Assume we have two segments, ACAC and BCBC. We can represent points AA, BB and CC on the complex plane with three complex numbers, respectively a,ba,b and c∈Cc\in\mathbb{C}. My question is: is there a nice formula for the angle between these two segments?

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arg(b−ca−c)\arg(\frac{b-c}{a-c})?

– A.G.

2 days ago

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2 Answers

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You can do a translation of the points:

A′=A−CB′=B−CC′=C−C=0

A’ = A – C \\

B’ = B – C \\

C’ = C – C = 0

Now C′C’ is the origin, you can get the arguments of A′A’ and B′B’ and subtract them:

α=arg(B′)−arg(A′)\alpha = \arg(B’) – \arg(A’)

So α\alpha is the angle between A′C′A’C’ and B′C′B’C’. But since translations preserve angles, α\alpha is also the angle between ACAC and BCBC. To sum up,

α=arg(B−C)−arg(A−C)\alpha = \arg(B – C) – \arg(A – C)

This is so far the best answer, as it gives directly the angle.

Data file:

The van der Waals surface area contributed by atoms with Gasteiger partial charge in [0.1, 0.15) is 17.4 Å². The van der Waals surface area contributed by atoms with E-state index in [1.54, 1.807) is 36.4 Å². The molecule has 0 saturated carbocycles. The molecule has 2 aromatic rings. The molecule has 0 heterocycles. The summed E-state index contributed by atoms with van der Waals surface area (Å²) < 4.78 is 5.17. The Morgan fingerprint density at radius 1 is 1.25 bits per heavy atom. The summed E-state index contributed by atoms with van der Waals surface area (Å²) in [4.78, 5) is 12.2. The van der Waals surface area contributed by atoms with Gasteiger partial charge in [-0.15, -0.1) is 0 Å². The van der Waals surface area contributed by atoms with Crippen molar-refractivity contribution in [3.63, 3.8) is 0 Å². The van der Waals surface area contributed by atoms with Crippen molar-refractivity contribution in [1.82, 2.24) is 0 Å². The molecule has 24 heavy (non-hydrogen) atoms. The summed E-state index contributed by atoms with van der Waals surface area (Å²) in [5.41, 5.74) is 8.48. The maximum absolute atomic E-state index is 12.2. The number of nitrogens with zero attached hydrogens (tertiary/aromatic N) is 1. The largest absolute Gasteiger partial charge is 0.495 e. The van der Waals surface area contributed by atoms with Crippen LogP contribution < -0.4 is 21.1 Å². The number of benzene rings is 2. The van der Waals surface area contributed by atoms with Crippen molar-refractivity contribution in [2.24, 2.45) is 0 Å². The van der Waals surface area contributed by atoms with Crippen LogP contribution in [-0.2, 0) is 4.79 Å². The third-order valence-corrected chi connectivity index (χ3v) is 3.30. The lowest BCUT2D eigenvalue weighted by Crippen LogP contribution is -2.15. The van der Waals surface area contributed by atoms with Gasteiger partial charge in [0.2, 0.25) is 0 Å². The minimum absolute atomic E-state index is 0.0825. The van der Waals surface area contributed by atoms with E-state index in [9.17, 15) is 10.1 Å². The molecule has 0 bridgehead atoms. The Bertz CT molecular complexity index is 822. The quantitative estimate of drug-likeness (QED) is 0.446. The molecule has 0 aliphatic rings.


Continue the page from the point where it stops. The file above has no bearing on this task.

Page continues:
– hetajr

2 days ago

Assuming that the order of the points is A−B−CA-B-C going counter-clockwise around the triangle, we first of all put CC in the origin (so c=0c = 0). Then aa is a complex number with absolute |a||a| and argument α\alpha, and bb is a complex number with absolute |b||b| and argument β\beta. If you multiply aa with a number zz whose absolute is |b|/|a||b|/|a| and argument is ϕ=β−α\phi = \beta – \alpha, you get a number with absolute |b||b| and argument β\beta (hence, this is bb). This number is given by

b=az,z=|b||a|eiϕ.b = az\,, \quad z = \frac{|b|}{|a|}e^{i\phi}\,.

If you now replace aa by a−ca – c and bb by b−cb – c in this derivation, you shift CC back to an arbitrary place and the formula becomes

(b−c)=(a−c)|b−c||a−c|eiϕ,(b – c) = (a – c)\frac{|b – c|}{|a – c|}e^{i\phi}\,,

where (\phi) is the angle between these two segments. This gives you

eiϕ=b−ca−c|a−c||b−c|.e^{i\phi} = \frac{b – c}{a – c}\frac{|a – c|}{|b – c|}\,.